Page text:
“Manages to find that sweet spot between Serious Literature and chick lit. Commencement is a beach book for smart women.” —Entertainment Weekly

 “This story about four Smith College students and the paths they follow post-graduation celebrates friendship and explores modern-day feminism. At the same time, it’s just a really devourable read—think a 2009 version of Mary McCarthy’s The Group.” —Cookie magazine
Commencement is much more than a novel about academia or young women. It’s a thoughtful, engrossing study in lives transformed and relationships realigned, full of details and dilemmas that speak to a broad audience.” —The Onion’s A.V. Club
“Sullivan is a keen observer, with a wry sense of humor.” —Chicago Tribune
“Garnering rave reviews. . . [Commencement] delves into the complex choices young women face today.” —The Boston Globe
“Take Mary McCarthy’s The Group, add a new feminist generation striving to understand everything from themselves and their mothers to the notion of masculinity that fuels sex trafficking, and you get this generous-hearted, brave first novel. Commencement makes clear that the feminist revolution is just beginning.” —Gloria Steinem, co-founder of Ms.
“Brave. . . . Sullivan . . . excels at close-up portraits. . . . A novel with so much verve.” —The New York Times Book Review
“Sullivan writes fiction you might expect from a journalist: Her clean, precise prose stays carefully neutral and balanced, even as she shifts points of view from chapter to chapter. . . skillfully blending their stories. . . . Their struggles, reactions and decisions feel real. How they pull through—and pull together—proves inspiring.” –Philadelphia City Paper
­“Convincing and unique.”—Elle (Winner of the Elle Readers Prize)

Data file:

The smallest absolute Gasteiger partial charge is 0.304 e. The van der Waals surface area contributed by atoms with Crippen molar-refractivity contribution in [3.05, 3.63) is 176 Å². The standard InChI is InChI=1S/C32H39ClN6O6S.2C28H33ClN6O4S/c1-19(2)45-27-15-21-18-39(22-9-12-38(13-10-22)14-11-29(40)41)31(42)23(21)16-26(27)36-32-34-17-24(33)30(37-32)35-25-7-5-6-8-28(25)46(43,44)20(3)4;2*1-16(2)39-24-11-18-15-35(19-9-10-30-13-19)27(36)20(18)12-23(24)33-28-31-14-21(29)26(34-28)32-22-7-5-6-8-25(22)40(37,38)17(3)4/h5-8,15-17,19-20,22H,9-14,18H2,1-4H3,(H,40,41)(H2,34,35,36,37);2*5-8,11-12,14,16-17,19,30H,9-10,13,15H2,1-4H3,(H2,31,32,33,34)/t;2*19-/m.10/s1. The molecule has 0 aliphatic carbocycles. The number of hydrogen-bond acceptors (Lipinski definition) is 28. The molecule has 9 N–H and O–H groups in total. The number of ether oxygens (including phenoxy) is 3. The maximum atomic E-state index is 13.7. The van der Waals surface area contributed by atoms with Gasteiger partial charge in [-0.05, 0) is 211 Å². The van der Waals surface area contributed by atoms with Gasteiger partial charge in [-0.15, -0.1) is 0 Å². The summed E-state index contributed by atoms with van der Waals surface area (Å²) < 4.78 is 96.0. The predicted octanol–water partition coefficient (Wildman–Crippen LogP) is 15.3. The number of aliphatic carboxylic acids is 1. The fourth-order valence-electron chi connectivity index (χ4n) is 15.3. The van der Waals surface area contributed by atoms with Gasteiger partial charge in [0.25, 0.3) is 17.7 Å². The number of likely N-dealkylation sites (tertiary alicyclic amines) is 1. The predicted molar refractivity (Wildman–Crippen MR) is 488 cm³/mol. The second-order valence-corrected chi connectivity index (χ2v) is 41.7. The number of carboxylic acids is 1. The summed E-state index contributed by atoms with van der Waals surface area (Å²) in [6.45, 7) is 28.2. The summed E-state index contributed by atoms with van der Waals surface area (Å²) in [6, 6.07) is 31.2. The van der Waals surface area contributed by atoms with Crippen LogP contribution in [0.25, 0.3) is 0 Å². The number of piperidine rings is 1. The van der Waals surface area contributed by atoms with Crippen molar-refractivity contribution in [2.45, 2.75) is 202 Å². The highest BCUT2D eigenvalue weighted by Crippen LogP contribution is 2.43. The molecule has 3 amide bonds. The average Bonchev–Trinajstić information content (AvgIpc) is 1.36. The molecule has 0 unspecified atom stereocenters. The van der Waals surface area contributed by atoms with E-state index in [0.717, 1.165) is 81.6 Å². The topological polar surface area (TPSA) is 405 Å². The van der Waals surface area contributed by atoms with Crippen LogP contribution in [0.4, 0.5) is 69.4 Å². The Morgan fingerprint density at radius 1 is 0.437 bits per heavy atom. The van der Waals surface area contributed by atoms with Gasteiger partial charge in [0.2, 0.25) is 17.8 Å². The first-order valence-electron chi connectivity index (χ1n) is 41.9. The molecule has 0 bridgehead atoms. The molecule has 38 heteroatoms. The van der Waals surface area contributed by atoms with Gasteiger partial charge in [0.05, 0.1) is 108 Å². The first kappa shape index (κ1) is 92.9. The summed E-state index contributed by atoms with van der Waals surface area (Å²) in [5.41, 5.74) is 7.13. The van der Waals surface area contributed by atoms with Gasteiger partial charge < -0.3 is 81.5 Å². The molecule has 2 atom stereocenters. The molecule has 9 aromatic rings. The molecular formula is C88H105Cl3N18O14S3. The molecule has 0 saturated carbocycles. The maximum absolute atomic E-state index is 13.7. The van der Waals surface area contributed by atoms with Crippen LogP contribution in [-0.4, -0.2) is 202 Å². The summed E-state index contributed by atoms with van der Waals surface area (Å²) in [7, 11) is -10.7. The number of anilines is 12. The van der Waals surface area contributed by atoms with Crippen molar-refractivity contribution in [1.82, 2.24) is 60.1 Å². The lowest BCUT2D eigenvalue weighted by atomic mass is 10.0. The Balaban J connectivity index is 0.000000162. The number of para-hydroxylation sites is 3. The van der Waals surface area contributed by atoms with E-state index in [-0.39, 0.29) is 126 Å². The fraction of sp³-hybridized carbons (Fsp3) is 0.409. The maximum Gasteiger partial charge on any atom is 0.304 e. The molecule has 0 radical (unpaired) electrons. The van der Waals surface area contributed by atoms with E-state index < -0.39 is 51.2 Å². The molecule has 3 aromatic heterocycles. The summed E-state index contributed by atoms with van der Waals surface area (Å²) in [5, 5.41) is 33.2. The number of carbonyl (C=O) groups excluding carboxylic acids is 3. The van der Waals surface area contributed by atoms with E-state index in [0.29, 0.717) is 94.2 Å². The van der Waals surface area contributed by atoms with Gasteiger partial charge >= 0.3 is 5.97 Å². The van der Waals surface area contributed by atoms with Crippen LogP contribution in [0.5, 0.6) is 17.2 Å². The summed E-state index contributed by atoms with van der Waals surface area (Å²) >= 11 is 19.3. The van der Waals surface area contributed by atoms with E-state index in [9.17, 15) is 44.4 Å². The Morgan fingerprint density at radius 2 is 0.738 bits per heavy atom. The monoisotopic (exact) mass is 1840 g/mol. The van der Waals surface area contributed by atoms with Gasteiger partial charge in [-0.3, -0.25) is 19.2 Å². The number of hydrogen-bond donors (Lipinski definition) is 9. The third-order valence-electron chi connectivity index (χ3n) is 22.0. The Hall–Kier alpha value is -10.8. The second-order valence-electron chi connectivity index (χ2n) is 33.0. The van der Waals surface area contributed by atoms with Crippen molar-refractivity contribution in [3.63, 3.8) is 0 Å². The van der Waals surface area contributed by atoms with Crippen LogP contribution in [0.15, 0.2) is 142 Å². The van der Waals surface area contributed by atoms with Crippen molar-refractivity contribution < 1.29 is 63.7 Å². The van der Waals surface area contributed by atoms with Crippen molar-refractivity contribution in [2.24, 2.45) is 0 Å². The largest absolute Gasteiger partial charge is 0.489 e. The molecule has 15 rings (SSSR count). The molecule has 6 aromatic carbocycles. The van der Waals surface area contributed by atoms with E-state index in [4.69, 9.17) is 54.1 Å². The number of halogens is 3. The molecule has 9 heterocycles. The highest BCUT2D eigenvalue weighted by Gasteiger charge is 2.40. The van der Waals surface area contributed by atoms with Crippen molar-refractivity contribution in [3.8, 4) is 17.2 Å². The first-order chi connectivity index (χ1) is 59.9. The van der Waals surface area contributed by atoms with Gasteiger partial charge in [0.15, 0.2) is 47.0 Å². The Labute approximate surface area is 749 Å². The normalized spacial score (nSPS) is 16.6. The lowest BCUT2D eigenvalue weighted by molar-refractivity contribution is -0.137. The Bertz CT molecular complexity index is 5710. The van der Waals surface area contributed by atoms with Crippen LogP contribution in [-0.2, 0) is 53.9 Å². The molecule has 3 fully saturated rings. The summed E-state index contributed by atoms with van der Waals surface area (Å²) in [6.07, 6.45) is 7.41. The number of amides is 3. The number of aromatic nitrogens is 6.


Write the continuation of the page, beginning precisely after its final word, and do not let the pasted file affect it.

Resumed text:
“As [Commencement] takes the women from their first shaky steps toward independence through the ups and downs of their 20s, you’ll relive—and celebrate—the stomach-dropping moments of the best friend-relationship roller-coaster.” —Redbook
“[An] intelligent, diverting debut.” —People
“Sullivan tells an involving story of four students from different backgrounds who share quarters at Smith College. . . . Chick lit with depth and engagement.” —New York Daily News
“Totally entertaining.” —The New Haven Register
“[Commencement is] layered with love and honesty and promises that friendship perseveres when nothing else might or seems to.” —Glamour.com
“Sullivan’s debut novel, Commencement, works like a backstage pass to a world I barely knew existed—the elite contemporary women’s college, the world of Smithies—with their rampant anagrams (including my favorite, S.L.U.G., Smith Lesbian Until Graduation), fluid and complex sexuality, eccentric traditions, arch politics, and, most of all, incredibly deep and enduring friendships.” —Bridget Asher, author of My Husband's Sweethearts
“Many writers have tried to duplicate The Group. . . J. Courtney Sullivan comes admirably close. McCarthy was very much of her era, and so is Sullivan.” –Entertainment Weekly
“Sullivan has honed in on so much of the utter anguish of adolescence and young adulthood. Her characters are brilliantly flawed, intensely realistic, thoroughly compassionate, and often incredibly funny.” —BookPage
Commencement is an accomplished, compulsively readable novel about the intricate bonds of female friendship. A literary page-turner at once entertaining and moving.” —Dani Shapiro, author of Black & White
“Sullivan’s description of Smith’s strange social mores are nuanced and precise, conveying with a refreshing sense of humor the challenges and frustrations that Smith brings while still making plain her deep love for the college. Women who read Commencement will undoubtedly feel a part of the sisterhood.” —Louisville Courier-Journal
“In the spirit of Curtis Sittenfeld’s Prep and Mary McCarthy's The Group, J. Courtney Sullivan delivers an engrossing, multi-layered tale of women, friendship, and the fascinating institution of higher education that shapes and influences them. Commencement is the can't-put-it-down novel that you will recommend to your best friends this summer.”Elin Hilderbrand, author of Barefoot
“I was deeply engaged by the characters and their complexity. . . . One of the differences between fiction and literature is that the latter thrives on layers of ambiguity and ambivalence, and in Commencement I see the launch of a literary career.” —Nicholas Kristof, nytimes.com
“Sullivan writes with a verve and ambition that makes the novel’s four friends into real women, besieged—as real women are—by  confusion, joy, and compromise. I enjoyed every page of Commencement.” —Martha Moody, author of Best Friends and The Office of Desire
Reader's Guide|About the Book|Author Biography|Discussion Questions|Suggestions

About the Book